Subscribe to
Opera Today

Receive articles and news via RSS feeds or email subscription.


twitter_logo[1].gif



9780521746472.png

0810888688.gif

0810882728.gif

Recently in Performances

Anna Netrebko, now a dramatic soprano, shines in the Met’s dark and murky ‘Macbeth’

The former lyric soprano holds up well — and survives the intrusive close-up camerawork of the ‘Live in HD’ transmission

Arizona Opera Presents First Mariachi Opera

Houston Grand Opera commissioned Cruzar la Cara de la Luna from composer José “Pepe” Martínez, music director of Mariachi Vargas de Tecalitlán, who wrote the text together with Broadway and opera director Leonard Foglia. The work had its world premier in 2010. Since then, it has traveled to several cities including Paris, Chicago, and San Diego.

Plácido Domingo: I due Foscari, London

“Why should I go to hear Plácido Domingo” someone said when Verdi’s I due Foscari was announced by the Royal Opera House. There are very good reasons for doing so.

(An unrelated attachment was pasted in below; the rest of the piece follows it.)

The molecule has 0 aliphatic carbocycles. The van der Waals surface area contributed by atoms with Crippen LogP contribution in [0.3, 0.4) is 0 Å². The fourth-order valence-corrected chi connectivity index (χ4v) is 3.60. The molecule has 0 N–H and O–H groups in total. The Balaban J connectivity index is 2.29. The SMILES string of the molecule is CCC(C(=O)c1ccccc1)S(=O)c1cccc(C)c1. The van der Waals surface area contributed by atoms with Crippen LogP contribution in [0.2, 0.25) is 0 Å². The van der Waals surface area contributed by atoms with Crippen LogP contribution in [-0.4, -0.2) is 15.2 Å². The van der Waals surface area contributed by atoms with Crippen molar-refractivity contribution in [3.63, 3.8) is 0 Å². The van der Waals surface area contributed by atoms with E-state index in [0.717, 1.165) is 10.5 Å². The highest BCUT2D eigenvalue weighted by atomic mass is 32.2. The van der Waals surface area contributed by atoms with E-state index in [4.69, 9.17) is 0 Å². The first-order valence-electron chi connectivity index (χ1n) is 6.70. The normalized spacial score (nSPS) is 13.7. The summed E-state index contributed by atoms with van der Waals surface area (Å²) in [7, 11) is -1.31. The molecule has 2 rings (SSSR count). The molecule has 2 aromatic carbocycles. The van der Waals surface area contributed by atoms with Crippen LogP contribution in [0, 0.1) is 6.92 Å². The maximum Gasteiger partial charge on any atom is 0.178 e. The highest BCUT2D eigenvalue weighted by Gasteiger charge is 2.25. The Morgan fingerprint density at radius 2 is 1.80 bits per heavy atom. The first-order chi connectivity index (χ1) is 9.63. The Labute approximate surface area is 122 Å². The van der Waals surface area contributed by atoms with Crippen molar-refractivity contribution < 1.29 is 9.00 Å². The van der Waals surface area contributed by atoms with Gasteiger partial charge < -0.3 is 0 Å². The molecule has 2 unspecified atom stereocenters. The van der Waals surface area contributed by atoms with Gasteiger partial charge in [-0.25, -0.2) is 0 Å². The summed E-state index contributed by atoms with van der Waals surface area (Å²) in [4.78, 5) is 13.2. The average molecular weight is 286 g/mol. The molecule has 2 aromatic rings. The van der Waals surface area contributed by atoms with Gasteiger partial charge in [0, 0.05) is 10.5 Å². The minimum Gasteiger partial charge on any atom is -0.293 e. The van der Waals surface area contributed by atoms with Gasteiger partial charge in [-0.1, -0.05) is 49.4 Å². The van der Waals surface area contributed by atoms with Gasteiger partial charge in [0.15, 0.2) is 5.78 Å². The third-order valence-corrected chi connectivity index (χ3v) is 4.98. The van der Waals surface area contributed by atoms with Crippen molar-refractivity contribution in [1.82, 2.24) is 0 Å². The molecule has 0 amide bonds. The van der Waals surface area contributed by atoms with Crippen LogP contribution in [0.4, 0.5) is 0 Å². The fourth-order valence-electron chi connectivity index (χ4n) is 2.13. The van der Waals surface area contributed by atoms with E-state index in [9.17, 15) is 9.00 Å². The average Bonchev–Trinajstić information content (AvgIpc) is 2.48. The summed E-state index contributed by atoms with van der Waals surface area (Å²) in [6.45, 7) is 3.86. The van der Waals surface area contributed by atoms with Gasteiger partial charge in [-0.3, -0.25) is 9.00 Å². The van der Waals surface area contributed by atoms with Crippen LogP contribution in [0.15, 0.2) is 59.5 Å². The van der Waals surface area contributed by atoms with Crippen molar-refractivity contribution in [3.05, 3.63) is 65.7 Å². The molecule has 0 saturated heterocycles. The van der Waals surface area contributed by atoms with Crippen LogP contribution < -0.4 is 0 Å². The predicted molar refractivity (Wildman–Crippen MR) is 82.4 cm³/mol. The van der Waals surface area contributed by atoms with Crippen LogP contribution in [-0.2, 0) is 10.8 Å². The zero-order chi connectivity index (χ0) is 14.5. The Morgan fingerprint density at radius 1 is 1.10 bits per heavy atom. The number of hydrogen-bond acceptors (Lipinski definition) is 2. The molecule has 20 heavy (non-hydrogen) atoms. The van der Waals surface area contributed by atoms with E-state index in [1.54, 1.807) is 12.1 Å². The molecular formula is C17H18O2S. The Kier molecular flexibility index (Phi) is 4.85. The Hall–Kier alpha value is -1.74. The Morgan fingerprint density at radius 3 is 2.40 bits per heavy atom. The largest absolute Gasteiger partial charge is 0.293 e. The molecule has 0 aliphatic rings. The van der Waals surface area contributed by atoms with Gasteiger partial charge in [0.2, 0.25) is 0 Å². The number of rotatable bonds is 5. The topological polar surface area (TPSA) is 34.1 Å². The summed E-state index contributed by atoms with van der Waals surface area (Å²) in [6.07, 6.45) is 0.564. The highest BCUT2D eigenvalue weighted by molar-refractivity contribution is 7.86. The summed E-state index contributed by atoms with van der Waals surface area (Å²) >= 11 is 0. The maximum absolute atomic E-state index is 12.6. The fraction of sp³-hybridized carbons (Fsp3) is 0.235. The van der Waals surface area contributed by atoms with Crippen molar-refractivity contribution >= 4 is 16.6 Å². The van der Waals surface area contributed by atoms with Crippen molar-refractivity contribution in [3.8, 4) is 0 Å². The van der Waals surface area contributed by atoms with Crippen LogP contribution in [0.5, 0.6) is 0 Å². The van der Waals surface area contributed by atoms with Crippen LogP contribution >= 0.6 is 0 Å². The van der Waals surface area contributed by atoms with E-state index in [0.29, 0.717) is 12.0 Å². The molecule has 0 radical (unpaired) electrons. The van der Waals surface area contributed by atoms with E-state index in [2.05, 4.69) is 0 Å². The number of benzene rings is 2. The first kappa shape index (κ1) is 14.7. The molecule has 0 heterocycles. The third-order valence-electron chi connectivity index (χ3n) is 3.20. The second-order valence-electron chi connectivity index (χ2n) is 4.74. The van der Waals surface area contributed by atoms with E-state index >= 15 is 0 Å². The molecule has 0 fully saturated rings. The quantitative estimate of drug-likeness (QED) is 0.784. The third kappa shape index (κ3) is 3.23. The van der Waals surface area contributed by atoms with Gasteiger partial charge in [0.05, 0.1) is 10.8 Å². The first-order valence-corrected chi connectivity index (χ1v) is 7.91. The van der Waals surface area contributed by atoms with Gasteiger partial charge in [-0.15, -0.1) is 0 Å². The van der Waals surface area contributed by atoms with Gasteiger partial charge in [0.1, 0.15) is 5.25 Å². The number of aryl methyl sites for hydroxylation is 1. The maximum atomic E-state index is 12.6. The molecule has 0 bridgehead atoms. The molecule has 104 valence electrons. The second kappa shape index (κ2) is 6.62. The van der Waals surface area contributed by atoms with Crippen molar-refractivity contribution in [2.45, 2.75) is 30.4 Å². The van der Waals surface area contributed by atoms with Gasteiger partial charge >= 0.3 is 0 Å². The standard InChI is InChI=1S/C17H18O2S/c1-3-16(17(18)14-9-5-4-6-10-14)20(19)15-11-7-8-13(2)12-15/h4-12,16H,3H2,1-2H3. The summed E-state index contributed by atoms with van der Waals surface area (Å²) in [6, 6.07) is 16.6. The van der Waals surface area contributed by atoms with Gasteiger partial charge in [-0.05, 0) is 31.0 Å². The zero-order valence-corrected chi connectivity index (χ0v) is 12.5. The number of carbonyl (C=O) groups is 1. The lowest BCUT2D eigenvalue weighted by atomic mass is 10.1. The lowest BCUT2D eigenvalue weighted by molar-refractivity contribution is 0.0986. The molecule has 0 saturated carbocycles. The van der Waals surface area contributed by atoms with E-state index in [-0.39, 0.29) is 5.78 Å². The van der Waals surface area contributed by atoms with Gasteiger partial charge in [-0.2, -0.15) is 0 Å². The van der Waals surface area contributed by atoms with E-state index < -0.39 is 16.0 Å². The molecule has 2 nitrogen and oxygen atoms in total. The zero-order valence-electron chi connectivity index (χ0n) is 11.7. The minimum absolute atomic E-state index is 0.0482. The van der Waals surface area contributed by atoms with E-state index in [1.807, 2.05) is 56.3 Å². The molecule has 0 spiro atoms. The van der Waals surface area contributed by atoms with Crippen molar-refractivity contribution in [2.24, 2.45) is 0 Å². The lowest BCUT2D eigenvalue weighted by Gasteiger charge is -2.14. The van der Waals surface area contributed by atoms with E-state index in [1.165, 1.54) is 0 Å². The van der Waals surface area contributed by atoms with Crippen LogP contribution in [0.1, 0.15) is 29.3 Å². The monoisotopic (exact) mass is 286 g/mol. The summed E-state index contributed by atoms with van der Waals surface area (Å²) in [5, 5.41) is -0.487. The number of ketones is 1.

Philip Glass’s The Trial

Music Theatre Wales presented the world premiere of Philip Glass’s The Trial (Kafka) last night at the Linbury, Royal Opera House. Music Theatre Wales started doing Glass in 1989. Their production of Glass’s In the Penal Colony in 2010 was such a success that Glass conceived The Trial specially for the company.

Joyce DiDonato: Alcina, Barbican, London

To say that the English Concert’s performance of Handel’s Alcina at the Barbican on 10 October 2014 was hotly anticipated would be an understatement. Sold out for weeks, the performance capitalised on the draw of its two principals Joyce DiDonato and Alice Coote and generated the sort of buzz which the work did at its premiere.

A New Don Giovanni and Anniversary at Lyric Opera of Chicago

Lyric Opera of Chicago opened its sixtieth anniversary season with a new production of Mozart’s Don Giovanni directed by Artistic Director of the Goodman Theater, Robert Falls.

Grande messe des morts, LSO

It was a little over two years ago that I heard Sir Colin Davis conduct the Berlioz Requiem in St Paul’s Cathedral; it was the last time I heard — or indeed saw — him conduct his beloved and loving London Symphony Orchestra.